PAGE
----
English also has "pins and needles" to describe the sensation. What is it called in other languages? The only things I was able to find on the web is that it is called "ant running" in Hindi and that in Italian it is called "feeling ants." I find this super interesting!
I came across a word once that I didn't know. Well, that has happened more than once. But this time I actually looked it up because it sounded so pretty, and the definition was something like, "a luminous trembling quality, as moonlight on water." How incredible that such a word should exist! I was enchanted by it, both because it was a lovely sounding word and because the definition was so ephemeral. [more inside]
Do you have any recommendations for Russian language comics for an adult English speaker learning Russian? [more inside]
I'm currently enjoying the audiobook of "Lost in Translation" by Nicole Mones. The narrator often uses a phrase in Mandarin, and then says the English translation afterwards. She also uses lots of accents. It has a very nice ear-feel, if that's a word. What are some other audiobooks you enjoyed that feature these techniques? Thanks! (Don't say Shantaram, it is already my favorite audiobook ever).
It's my 50th year and I still don't know another language. I am determined to learn Spanish and I've started with Duolingo, but it doesn't seem to "stick. I've repeated the basic lessons a few times, but keep getting some words wrong. I've just done these questions, what is wrong with me?! Are they any good tips or methods on how to remember what I've just done ?
Where should we take introductory Hindi in NYC or is there an iOs app or other resource we should start with first? [more inside]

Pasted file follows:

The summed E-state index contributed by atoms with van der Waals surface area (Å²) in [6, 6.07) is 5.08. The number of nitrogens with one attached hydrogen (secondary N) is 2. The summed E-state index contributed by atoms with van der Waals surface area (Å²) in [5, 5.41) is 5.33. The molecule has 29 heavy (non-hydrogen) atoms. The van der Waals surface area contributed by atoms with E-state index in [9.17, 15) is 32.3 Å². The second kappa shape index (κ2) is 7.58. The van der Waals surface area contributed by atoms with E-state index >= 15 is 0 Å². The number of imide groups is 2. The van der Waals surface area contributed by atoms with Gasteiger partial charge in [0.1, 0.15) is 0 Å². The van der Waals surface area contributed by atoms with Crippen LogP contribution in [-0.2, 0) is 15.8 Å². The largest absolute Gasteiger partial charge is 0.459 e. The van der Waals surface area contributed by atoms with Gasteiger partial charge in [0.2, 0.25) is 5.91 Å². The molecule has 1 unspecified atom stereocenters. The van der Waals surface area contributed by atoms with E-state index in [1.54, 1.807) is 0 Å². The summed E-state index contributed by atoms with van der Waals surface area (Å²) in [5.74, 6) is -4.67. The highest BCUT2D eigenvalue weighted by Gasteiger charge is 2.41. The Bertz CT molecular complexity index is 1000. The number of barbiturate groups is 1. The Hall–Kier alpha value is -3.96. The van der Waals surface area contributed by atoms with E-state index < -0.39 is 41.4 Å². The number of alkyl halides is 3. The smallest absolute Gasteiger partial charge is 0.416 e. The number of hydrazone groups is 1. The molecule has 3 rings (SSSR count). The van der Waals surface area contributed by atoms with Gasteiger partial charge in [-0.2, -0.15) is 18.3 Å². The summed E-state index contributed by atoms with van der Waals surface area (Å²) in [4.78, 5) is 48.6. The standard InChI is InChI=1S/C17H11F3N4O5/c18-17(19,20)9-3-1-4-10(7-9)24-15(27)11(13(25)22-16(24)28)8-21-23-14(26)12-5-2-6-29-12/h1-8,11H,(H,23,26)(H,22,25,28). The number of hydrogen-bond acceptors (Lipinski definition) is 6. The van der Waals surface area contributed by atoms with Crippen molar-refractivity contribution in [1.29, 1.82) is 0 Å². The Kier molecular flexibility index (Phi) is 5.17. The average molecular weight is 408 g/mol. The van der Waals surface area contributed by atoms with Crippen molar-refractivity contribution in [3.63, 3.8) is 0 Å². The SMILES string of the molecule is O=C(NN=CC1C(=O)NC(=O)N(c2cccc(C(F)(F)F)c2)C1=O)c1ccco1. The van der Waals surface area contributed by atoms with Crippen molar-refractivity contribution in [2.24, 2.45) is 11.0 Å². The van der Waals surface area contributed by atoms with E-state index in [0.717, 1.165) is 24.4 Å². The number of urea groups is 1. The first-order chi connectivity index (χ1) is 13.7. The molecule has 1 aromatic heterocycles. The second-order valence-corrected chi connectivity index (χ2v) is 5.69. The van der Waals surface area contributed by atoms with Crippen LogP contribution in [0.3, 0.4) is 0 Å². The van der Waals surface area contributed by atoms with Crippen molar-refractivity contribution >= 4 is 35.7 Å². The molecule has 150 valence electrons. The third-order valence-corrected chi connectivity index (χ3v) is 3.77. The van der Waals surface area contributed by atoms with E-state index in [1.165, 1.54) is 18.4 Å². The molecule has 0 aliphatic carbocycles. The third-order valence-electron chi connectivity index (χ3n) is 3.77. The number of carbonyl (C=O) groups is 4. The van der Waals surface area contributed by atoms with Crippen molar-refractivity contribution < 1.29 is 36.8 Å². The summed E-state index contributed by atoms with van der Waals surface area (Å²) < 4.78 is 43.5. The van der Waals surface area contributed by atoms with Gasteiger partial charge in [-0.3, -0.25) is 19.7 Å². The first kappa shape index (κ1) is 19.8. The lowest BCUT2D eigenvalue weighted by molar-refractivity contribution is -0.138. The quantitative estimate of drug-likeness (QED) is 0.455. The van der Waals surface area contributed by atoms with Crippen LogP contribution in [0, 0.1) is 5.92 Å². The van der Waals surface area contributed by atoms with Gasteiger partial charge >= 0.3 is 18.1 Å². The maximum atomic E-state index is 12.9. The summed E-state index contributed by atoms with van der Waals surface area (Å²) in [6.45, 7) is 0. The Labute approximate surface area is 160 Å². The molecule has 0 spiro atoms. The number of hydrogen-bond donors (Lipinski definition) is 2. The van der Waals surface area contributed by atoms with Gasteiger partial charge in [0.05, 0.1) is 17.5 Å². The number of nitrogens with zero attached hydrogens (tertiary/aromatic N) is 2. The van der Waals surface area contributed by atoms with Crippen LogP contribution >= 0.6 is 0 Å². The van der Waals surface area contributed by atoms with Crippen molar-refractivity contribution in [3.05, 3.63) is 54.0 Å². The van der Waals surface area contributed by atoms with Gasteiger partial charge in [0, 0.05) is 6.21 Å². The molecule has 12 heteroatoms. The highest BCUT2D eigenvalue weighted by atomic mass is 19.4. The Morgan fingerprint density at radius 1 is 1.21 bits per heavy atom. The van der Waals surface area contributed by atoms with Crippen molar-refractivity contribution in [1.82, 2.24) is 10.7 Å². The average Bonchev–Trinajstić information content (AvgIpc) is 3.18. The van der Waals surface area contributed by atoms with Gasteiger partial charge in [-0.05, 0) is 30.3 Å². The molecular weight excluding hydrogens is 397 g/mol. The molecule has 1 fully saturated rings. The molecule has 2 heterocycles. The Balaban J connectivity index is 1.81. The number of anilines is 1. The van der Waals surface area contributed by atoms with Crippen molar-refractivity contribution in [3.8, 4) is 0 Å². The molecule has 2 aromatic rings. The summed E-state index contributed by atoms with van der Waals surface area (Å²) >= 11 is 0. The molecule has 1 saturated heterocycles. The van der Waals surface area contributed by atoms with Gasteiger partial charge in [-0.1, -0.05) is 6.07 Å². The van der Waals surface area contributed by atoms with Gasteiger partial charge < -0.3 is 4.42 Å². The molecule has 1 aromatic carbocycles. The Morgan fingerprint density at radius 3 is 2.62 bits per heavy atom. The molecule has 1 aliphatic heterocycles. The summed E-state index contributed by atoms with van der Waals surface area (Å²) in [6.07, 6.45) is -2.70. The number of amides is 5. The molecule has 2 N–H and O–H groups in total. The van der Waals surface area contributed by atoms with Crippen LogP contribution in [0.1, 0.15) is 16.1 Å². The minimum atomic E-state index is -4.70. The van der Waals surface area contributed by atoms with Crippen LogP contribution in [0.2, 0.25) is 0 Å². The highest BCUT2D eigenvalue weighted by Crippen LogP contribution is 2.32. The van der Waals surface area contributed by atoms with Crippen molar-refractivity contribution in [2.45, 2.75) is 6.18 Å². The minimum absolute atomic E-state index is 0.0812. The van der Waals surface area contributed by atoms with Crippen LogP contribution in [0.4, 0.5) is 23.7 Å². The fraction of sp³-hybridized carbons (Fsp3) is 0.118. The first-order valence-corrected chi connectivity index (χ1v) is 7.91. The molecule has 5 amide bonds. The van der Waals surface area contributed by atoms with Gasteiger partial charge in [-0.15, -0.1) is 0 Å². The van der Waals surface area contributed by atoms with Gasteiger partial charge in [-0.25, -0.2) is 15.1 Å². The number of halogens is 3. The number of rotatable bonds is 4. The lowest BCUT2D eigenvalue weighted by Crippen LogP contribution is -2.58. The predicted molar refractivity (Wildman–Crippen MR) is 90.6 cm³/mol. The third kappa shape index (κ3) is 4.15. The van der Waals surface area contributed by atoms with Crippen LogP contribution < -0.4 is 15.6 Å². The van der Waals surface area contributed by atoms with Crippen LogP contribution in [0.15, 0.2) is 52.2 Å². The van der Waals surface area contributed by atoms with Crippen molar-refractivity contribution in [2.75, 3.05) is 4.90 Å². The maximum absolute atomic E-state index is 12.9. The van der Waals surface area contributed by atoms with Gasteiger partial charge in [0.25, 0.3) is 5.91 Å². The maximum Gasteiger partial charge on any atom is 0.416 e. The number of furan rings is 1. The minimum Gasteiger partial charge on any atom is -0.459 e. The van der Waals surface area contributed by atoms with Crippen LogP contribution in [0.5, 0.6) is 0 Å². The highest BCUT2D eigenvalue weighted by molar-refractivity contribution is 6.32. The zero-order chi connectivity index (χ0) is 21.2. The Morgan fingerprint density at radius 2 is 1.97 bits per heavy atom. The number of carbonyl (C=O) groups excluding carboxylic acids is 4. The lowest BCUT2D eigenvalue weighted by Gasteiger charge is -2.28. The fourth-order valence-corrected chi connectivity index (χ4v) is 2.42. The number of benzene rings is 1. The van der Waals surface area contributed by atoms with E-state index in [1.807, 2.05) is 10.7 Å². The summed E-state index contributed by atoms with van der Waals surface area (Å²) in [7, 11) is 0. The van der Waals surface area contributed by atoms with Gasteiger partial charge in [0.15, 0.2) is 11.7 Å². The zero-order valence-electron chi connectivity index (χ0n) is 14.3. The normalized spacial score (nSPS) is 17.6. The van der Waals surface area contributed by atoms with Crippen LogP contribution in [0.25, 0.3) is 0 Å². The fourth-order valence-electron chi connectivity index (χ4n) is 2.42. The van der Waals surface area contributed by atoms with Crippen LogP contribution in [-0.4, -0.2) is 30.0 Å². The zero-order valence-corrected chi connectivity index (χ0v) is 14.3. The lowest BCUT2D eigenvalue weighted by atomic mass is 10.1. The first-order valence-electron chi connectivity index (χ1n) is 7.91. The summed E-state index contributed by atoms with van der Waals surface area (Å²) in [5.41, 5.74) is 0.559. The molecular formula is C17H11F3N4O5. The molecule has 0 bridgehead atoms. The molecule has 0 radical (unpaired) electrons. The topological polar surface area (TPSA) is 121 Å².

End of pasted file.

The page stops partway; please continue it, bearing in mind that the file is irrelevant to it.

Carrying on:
If any Francophones are up for a challenge: can you tell this monoglot what is being sung in The Go! Team's song Ye Ye Yamaha? (YouTube link but should also be on all the streaming services.) He wants to sing along but has to resort to garbled nonsense words. It's a fuzzy pop song with a killer catchy chorus, if that entices anyone!
I read (somewhere?) a quote by someone (an author? poet?) that when a relationship (marriage?) ends, a little language shared by the two is lost. I've googled all sorts of combinations of these words and cannot find it. Did I hallucinate this? Thanks!
I know there was this process in the last few hundred years of European history where newly forming nations, trying to take hold of themselves, would decree one language official (French, Spanish), and try to squelch all of the many other languages/dialects (Occitan, Catalan) spoken within their borders. Where can I learn more? [more inside]
What are some terms for transgender in other languages, especially Spanish? What words do they use to identify themselves? [more inside]
So: my 2-month-old PS4 has broken down, with error CE-34878-0 across all applications. Sony US normally replaces machines that have this issue. My problem: I have a Japanese PS4, and Sony US refuses to service it. Sony Japan could probably help, but I don't speak Japanese (and I live in the US). What can I do? [more inside]
With a long-enough sample of written or spoken* English from someone whose first language is not English, can linguists identify what that person's first language is? If so, what are the tell-tale signs for various languages? [more inside]
I've said and written 'spicket' my entire life and only this morning discovered it was non-standard. Some dictionaries give a cursory redirect to 'spigot'; some don't even list the 'ck' variant. The apparent root of 'spigot' [Latin spica] would seem to obviate this discussion, but the change from /k/ to /g/ had taken place at least by 1590 (both forms co-existed for a while). When did 'spicket' become non-standard, and why has that /k/ persisted to the present day? [more inside]
Is there any sort of dictionary or text corpora that outline which of a number of synonyms are the most universally understood by other language speakers or the least colloquial? [more inside]
Explaining researching that uses data point around ATM/cash machines for both American and international audiences. In the US, people know them as ATMs. In the UK, they are often called cash machines, or cash points. I can only pick one for this work: which should I pick? [more inside]
I'm trying to figure out the proper Hindi translation for "courage, dear heart". Google Translate gives me a few options, depending on whether I capitalize, add commas, etc, etc, and I'm trying to figure out the difference between them so I can figure out which is correct. I'd really like to get it right! Translations below the break: [more inside]